Patient access to dentists has improved 'substantially'
Access to NHS dentists in Wales has "improved substantially" for patients, according to a healthcare charity.
The Patients Association said "innovative" NHS management had helped improve the situation for many.
One area - Hywel Dda Local Health Board, which covers west Wales - has seen 40,000 extra patients register with an NHS dentist since 2006.
It comes as the health minister announced dental charges in Wales are to remain frozen for a fourth year.
Welsh health minister Edwina Hart said the decision had been made to help maintain wider access to NHS dentistry.
Many areas of Wales have previously suffered badly from a shortage of NHS dentists, with hundreds in some towns and cities queuing to join newly opened lists.
NHS DENTAL CHARGES
Check-up - £12
Treatment - £39
Crowns, bridges and dentures - £177
Source: Welsh Assembly Government
Ms Hart said increased levels of funding had improved access to NHS dental services, although she acknowledged there may still be areas where access remained difficult.
"The latest figures show that more work is being done for the NHS by more dentists in Wales.
"Areas where access has proved difficult in the past have seen some of the greatest improvements.
"In the Hywel Dda LHB area for example, there are now over 40,000 more people accessing NHS dental care than in March 2006.
"By freezing dental charges again we are maintaining access to NHS dentistry for Welsh citizens and helping to tackle oral health inequalities."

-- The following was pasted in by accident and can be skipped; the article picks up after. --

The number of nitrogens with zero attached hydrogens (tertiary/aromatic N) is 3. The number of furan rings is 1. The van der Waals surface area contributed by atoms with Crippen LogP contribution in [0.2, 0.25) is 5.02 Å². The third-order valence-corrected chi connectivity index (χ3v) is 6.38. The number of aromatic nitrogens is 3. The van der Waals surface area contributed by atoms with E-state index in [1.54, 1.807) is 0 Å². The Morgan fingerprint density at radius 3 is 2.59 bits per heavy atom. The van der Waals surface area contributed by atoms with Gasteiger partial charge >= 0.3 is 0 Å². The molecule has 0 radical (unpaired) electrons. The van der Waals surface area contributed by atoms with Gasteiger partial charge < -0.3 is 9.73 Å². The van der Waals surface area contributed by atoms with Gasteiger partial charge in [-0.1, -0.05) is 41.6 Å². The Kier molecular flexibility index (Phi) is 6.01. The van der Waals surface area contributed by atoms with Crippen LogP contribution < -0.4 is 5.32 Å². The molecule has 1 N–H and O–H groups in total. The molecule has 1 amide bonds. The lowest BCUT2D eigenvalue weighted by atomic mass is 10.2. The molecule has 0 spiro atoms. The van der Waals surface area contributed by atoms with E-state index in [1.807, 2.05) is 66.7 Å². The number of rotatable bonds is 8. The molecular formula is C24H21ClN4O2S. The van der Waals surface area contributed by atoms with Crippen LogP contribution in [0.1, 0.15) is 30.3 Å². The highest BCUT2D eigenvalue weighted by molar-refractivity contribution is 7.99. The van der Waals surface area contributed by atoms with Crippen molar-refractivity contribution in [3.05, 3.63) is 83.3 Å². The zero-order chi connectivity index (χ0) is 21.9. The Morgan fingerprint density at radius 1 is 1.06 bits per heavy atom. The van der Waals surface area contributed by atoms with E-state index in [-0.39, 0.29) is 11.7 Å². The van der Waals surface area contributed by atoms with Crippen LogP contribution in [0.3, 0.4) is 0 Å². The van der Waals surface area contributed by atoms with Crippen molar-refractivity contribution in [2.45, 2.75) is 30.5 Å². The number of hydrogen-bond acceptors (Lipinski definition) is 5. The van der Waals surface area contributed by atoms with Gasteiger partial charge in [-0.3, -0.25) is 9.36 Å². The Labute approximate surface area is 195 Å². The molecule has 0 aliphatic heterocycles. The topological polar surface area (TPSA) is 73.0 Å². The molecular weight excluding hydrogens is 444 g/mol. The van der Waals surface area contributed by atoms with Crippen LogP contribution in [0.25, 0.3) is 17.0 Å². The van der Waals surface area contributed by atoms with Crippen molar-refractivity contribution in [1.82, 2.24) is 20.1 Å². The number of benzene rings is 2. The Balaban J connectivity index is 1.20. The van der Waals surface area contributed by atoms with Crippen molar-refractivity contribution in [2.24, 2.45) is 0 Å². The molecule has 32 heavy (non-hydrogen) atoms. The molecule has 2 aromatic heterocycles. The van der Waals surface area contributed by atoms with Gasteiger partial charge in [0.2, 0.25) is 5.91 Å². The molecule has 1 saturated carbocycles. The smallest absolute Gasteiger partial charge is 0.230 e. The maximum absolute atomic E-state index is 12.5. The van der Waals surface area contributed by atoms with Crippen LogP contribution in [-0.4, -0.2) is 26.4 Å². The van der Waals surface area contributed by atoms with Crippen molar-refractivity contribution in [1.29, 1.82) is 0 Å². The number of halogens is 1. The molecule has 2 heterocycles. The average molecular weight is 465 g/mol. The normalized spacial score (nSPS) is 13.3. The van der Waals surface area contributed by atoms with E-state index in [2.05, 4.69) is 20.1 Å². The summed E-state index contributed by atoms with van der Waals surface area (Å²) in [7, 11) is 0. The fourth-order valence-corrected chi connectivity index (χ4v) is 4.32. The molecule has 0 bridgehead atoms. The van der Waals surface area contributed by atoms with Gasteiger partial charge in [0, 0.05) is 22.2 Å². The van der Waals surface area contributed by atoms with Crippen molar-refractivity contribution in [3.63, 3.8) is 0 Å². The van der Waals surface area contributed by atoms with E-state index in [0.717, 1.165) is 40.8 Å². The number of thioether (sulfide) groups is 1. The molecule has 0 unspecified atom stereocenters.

Figures published in 2005 showed less than half the Welsh population was registered with a dentist, and in some parts of the country, particularly rural areas, patients were having to travel over 100 miles in some cases to find NHS treatment.
Hundreds of people queuing to join newly opened patient lists became a regular sight in certain areas.
Vanessa Bourne from the Patients' Association said access to dentistry in Wales had improved a lot in recent years.
"It shows what you can do with some inventive NHS management, considering how bad it was, and [how bad] the oral health of children was in some parts of Wales," she said.
"A lot of the local health boards have put some imagination into it.
"It has improved really substantially for patients."
Stuart Geddes, director of the British Dental Association Wales, welcomed the news the charges would remain frozen, but added: "In an ideal world, we'd like all our NHS services to be free at the point of need but I'm sure that isn't going to happen.
"We have had some problems with the old local health boards which didn't get as much patient charge revenue coming in as they thought they would, which meant they weren't able to offer all the services they would have wanted to.
"The access appears not to be a problem any more."
He added NHS dental charges totalled £30m each year.